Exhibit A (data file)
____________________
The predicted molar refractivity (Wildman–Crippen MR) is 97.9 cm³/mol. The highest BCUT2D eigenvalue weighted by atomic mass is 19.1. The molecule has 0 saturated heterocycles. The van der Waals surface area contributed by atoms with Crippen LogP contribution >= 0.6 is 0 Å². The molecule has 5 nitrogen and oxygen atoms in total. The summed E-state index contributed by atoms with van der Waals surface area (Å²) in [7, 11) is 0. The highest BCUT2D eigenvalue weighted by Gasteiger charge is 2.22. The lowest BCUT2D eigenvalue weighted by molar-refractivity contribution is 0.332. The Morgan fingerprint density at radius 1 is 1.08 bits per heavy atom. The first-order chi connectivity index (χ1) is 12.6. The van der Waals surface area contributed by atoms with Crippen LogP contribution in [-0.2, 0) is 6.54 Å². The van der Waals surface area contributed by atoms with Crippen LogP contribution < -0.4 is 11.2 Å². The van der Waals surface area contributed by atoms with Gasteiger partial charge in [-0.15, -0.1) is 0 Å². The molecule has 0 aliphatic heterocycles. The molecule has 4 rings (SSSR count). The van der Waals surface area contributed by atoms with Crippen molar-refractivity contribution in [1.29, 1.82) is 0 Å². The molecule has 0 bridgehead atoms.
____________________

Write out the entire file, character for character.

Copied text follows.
The predicted molar refractivity (Wildman–Crippen MR) is 97.9 cm³/mol. The highest BCUT2D eigenvalue weighted by atomic mass is 19.1. The molecule has 0 saturated heterocycles. The van der Waals surface area contributed by atoms with Crippen LogP contribution >= 0.6 is 0 Å². The molecule has 5 nitrogen and oxygen atoms in total. The summed E-state index contributed by atoms with van der Waals surface area (Å²) in [7, 11) is 0. The highest BCUT2D eigenvalue weighted by Gasteiger charge is 2.22. The lowest BCUT2D eigenvalue weighted by molar-refractivity contribution is 0.332. The Morgan fingerprint density at radius 1 is 1.08 bits per heavy atom. The first-order chi connectivity index (χ1) is 12.6. The van der Waals surface area contributed by atoms with Crippen LogP contribution in [-0.2, 0) is 6.54 Å². The van der Waals surface area contributed by atoms with Crippen LogP contribution < -0.4 is 11.2 Å². The van der Waals surface area contributed by atoms with Gasteiger partial charge in [-0.15, -0.1) is 0 Å². The molecule has 0 aliphatic heterocycles. The molecule has 4 rings (SSSR count). The van der Waals surface area contributed by atoms with Crippen molar-refractivity contribution in [1.29, 1.82) is 0 Å². The molecule has 0 bridgehead atoms.